Reduced Flood Risk Equals Lower Costs for Floridians

December 20, 2004

More than 1.8 million flood insurance policyholders in Florida’s 216 participating communities had their premiums reduced by $180 million last year, an average savings of $98, according to new data provided by the National Flood Insurance Program (NFIP), a program administered by the Department of Homeland Security’s Federal Emergency Management Agency (FEMA).

The Community Rating System (CRS) rewards communities that take measures to lessen or eliminate flood exposure with lower premiums and significant cost savings for its flood insurance policyholders.

Under the CRS, communities are rated on a scale of 1 to 10, depending on the extra measures taken by the community to provide protection from flooding. The community is assigned points, based on the number and type of activities completed. The better the flood risk management, the lower the rating score, and the lower the insurance premiums. Any NFIP participating community can elect to take part in the program.

“The CRS program can bring considerable benefits to the residents of participating communities,” said Bill Carwile, federal coordinating officer for FEMA. “Not only can they look forward to a greatly reduced risk of flooding in the years ahead, they will also pay less to insure against that threat.”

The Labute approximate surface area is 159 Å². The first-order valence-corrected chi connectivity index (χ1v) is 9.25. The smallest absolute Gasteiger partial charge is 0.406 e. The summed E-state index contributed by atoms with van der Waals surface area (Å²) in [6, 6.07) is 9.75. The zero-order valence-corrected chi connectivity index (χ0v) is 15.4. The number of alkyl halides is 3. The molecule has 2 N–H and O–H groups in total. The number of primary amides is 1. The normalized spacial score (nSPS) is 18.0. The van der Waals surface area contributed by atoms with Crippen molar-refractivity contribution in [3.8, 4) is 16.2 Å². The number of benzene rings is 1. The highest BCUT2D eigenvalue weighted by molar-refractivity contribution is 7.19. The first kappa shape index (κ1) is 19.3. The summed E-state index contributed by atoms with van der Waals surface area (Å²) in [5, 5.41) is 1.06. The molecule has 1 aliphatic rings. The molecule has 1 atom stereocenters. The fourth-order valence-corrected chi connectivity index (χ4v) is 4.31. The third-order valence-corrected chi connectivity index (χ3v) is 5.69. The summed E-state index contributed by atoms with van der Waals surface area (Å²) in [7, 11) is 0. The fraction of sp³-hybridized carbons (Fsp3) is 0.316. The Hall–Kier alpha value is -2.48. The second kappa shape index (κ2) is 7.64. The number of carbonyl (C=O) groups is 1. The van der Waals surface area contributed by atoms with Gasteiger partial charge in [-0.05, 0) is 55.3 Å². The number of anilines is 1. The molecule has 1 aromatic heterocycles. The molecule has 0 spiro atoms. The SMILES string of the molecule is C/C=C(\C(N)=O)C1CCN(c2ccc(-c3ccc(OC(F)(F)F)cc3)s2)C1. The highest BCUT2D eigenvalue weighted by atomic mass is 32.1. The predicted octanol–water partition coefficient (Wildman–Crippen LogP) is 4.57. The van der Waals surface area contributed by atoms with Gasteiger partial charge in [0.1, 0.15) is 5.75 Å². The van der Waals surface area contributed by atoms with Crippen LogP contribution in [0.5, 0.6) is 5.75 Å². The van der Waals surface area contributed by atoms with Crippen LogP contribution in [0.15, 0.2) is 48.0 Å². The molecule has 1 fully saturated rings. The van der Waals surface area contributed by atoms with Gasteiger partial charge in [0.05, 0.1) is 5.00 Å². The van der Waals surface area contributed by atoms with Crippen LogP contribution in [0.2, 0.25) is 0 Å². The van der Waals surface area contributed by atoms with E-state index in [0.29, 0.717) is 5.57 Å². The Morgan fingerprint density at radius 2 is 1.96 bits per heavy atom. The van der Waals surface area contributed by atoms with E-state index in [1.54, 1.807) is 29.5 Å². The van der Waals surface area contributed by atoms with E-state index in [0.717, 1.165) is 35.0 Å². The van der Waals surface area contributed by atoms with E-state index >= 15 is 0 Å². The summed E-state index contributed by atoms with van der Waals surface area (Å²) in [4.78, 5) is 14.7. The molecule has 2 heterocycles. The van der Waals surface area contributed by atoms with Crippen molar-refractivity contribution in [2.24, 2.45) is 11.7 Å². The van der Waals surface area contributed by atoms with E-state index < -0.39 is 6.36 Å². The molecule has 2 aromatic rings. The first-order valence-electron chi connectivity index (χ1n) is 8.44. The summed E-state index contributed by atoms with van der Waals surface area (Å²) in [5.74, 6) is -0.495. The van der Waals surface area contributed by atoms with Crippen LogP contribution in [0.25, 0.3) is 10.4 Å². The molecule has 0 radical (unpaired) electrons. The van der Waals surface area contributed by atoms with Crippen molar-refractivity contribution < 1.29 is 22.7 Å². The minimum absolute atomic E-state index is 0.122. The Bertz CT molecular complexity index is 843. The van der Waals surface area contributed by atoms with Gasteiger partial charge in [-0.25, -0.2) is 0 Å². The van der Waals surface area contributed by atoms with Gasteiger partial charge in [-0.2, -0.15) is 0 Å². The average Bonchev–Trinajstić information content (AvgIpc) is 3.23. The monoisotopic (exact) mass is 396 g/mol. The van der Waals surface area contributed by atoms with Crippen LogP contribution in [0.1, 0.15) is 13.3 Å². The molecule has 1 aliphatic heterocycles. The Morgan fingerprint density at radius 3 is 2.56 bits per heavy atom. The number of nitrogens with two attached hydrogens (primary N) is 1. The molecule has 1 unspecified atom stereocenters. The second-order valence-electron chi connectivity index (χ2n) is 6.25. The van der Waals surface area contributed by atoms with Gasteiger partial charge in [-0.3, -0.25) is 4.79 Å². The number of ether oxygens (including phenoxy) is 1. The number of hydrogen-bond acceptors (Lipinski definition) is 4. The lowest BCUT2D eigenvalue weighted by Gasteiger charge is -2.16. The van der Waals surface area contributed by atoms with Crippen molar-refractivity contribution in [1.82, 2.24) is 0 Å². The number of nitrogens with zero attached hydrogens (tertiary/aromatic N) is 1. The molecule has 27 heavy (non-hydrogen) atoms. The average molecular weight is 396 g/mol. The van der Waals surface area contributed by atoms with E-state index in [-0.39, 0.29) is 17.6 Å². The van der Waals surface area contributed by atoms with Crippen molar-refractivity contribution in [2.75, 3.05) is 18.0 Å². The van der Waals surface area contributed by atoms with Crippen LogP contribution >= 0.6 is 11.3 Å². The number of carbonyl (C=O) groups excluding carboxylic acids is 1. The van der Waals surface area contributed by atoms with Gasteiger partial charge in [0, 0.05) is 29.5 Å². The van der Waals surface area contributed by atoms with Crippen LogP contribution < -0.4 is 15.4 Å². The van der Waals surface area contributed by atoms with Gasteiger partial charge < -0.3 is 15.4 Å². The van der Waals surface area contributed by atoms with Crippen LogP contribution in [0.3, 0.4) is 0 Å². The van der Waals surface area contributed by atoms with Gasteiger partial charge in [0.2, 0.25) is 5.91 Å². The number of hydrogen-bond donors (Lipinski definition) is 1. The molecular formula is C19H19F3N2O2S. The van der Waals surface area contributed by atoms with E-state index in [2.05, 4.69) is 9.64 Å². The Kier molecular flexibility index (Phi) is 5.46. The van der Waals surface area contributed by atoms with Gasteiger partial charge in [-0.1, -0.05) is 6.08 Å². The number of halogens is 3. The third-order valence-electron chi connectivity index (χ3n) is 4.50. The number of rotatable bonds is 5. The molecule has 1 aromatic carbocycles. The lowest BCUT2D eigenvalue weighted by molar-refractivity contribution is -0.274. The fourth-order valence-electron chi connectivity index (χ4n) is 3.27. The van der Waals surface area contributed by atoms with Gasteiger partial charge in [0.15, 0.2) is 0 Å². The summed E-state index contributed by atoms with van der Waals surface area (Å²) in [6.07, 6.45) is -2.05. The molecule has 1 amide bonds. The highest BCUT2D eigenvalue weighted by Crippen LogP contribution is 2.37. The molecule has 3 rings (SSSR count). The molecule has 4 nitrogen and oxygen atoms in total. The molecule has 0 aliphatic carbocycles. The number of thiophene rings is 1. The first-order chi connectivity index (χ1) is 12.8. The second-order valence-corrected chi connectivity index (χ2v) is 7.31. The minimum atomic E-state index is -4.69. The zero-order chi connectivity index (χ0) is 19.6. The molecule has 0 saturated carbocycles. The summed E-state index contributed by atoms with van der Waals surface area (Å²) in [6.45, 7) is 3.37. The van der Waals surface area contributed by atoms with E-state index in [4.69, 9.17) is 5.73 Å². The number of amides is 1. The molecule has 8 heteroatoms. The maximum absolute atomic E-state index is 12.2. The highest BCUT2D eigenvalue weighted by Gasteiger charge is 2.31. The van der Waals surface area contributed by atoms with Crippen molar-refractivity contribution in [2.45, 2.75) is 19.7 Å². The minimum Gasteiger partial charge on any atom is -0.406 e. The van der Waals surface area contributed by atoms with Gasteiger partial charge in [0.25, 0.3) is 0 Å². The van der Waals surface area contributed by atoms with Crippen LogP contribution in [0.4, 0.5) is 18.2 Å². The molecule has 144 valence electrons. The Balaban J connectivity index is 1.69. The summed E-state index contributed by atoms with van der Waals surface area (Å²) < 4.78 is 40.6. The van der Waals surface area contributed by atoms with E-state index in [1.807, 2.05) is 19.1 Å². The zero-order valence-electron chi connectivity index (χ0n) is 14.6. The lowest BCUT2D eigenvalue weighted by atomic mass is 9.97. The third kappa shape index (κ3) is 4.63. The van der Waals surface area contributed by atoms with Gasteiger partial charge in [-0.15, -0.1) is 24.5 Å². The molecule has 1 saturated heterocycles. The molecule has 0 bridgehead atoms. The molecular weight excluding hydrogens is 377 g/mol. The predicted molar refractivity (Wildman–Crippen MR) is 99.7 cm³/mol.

The menu of flood reduction activities communities may choose to implement include initiating flood warning programs, upgrading drainage system maintenance, developing a citizen outreach strategy, requiring open space preservation, and/or legislating tougher regulatory standards.

In addition to lower flood insurance premiums, CRS participation reportedly brings other benefits to the community such as:

* Enhanced public safety;
* Reduced damage to property and public infrastructure;
* A better-protected environment;
* Technical assistance in developing and implementing the chosen activities;
* The ability to evaluate a community program against a nationally recognized benchmark;
* An incentive to maintain strong flood control ordinances that make favorable ratings possible.

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